Wolves on the Inside
Warrington Wolves’ squad experienced a different training environment earlier this week when they visited HMYOI Hindley.
The full squad was introduced to a small group of Young People who were then put through their paces as the Wolves invited them to take part in a full training session; including a warm-up, skills tests and a series of drills before a game of touch rugby out on the field.
The Young People enjoyed the training session and the intensity of the game. They all learnt new skills and how to persevere to reach an end goal.
Paul Whittingham, Business and Partnerships Manager HMYOI Hindley, said: “HMYOI is keen to continue to work closely with our partners in the community. We were grateful for the opportunity to work with Warrington Wolves and this gives our young people an opportunity to engage in sporting activity and gain an understanding of some of the important aspects of being a successful sports person, including commitment, discipline, a structured regime and working effectively as part of a team. We have a clear focus on reducing re-offending and supporting young people to return back to the community better equipped to lead a more positive, law-abiding lifestyle and we would like to express our thanks to Warrington Wolves in supporting us to engage young people and working towards our aims.”
The younger members of the Wolves’ squad participated in a short question and answer session. The group shared and discussed their individual experiences. The Y.P.s talked about how they became to be inside and described what prison life is like, and the young Wolves gave an insight into their pathway through to a place at a professional club and the facilities and opportunities that are available should you strive towards an ultimate goal.
Hindley staff ended the morning by accompanying the Warrington squad around the prison cells and facilities to give the players an insight into what life is like for the young men they had been training alongside.
Micky Higham said: “It was a real eye-opener highlighting how you can take things for granted. Having spoken to the young lads it is often just one simple mistake that can land you up inside but there is then the other side of the scale too. We don’t know how lucky we are and I know I’ll look to keep my children on the straight and narrow. The lads seemed to really enjoy it and get a real buzz. Hopefully most of them will have seen it as an incentive to keep their heads down.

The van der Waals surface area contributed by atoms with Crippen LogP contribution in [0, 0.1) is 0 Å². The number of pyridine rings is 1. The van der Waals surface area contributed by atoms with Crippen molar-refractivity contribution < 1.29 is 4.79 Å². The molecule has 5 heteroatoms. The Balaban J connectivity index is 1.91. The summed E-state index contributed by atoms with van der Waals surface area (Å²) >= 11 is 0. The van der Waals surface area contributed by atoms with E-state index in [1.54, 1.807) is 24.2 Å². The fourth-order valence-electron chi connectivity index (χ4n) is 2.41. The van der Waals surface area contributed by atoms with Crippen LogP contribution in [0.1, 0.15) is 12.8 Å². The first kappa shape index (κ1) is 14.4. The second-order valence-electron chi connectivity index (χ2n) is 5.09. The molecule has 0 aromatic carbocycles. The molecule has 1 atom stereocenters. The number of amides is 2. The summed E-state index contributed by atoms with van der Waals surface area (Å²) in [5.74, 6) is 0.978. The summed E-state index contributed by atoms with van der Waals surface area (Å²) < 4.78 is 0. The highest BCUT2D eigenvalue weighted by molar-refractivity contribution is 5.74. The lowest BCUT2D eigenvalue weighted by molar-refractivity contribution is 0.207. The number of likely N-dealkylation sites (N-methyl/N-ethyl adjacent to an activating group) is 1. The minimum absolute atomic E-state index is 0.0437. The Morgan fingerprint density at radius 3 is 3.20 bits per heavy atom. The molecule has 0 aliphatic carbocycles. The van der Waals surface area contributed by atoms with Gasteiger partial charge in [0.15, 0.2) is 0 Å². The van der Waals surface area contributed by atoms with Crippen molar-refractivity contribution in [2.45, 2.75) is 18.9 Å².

“We have also taken a lot out of it especially the younger players as it showed the importance of choices in life. We are in the spotlight as rugby players and that can be taken away from you very easily so it was a reality check which is good now and again as it puts things into perspective. It was an enjoyable experience and it was good to see the young people interacting with each other and us. It was something different and many of the Y.P.s were keen out in training and some showed some nice touches too.”
Young forward Glenn Riley added: “It was good to get them involved in our training as it’s something different for them. It also opened my eyes to the fact that it could happen to anyone; wrong place wrong time. Seeing the cells they stay in and hearing that they don’t get much freedom reiterated how much you don’t want to find yourself in there, in those situations. It put our job into perspective and will help us appreciate it more as young players. We had a chat with some of the Y.P.s and it is easy to get on the wrong track, we chose the right one and they wish they’d done the same. They just need to find something they like and stick at it now.”
Wolves’ player welfare and football manager Karl Fitzpatrick said: “On behalf of the players, coaching staff and club I would like to thank all the staff at Hindley for their hospitality. The experience was hugely beneficial to the players as they gained an insight into another section of society and having the opportunity to witness this first hand and hear real-life stories will hopefully make them appreciate the opportunity they have and value the chances presented to them. The Y.P.s were a credit to themselves and took on all the challenges presented to them, working hard and taking all our advice onboard. We hope that they will have taken away some valuable lessons from the session. At the Wolves we look to develop good people as well as good players and to step into a different environment like this will have helped instil into them the importance of life choices.”